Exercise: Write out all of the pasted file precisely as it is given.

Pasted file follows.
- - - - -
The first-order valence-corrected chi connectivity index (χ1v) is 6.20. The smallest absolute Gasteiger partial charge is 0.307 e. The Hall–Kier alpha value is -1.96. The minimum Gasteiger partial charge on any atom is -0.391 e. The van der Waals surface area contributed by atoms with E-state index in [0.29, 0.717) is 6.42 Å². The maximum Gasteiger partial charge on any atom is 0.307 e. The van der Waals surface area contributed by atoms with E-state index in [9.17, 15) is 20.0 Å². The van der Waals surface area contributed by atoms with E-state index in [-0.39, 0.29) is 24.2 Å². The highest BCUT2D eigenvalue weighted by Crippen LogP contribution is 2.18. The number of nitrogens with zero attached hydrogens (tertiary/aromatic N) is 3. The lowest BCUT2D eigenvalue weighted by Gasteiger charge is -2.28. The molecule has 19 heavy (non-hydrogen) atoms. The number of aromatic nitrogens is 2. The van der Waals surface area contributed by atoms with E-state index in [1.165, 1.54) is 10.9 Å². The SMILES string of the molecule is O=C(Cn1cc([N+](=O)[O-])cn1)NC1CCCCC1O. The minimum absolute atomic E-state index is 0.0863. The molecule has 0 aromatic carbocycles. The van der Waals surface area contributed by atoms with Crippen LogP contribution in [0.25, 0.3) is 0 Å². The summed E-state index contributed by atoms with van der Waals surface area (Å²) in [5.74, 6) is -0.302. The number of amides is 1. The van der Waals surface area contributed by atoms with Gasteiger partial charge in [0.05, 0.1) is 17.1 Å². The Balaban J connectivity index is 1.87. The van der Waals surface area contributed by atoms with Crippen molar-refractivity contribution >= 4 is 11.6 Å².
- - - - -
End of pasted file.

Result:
The first-order valence-corrected chi connectivity index (χ1v) is 6.20. The smallest absolute Gasteiger partial charge is 0.307 e. The Hall–Kier alpha value is -1.96. The minimum Gasteiger partial charge on any atom is -0.391 e. The van der Waals surface area contributed by atoms with E-state index in [0.29, 0.717) is 6.42 Å². The maximum Gasteiger partial charge on any atom is 0.307 e. The van der Waals surface area contributed by atoms with E-state index in [9.17, 15) is 20.0 Å². The van der Waals surface area contributed by atoms with E-state index in [-0.39, 0.29) is 24.2 Å². The highest BCUT2D eigenvalue weighted by Crippen LogP contribution is 2.18. The number of nitrogens with zero attached hydrogens (tertiary/aromatic N) is 3. The lowest BCUT2D eigenvalue weighted by Gasteiger charge is -2.28. The molecule has 19 heavy (non-hydrogen) atoms. The number of aromatic nitrogens is 2. The van der Waals surface area contributed by atoms with E-state index in [1.165, 1.54) is 10.9 Å². The SMILES string of the molecule is O=C(Cn1cc([N+](=O)[O-])cn1)NC1CCCCC1O. The minimum absolute atomic E-state index is 0.0863. The molecule has 0 aromatic carbocycles. The van der Waals surface area contributed by atoms with Crippen LogP contribution in [0.25, 0.3) is 0 Å². The summed E-state index contributed by atoms with van der Waals surface area (Å²) in [5.74, 6) is -0.302. The number of amides is 1. The van der Waals surface area contributed by atoms with Gasteiger partial charge in [0.05, 0.1) is 17.1 Å². The Balaban J connectivity index is 1.87. The van der Waals surface area contributed by atoms with Crippen molar-refractivity contribution >= 4 is 11.6 Å².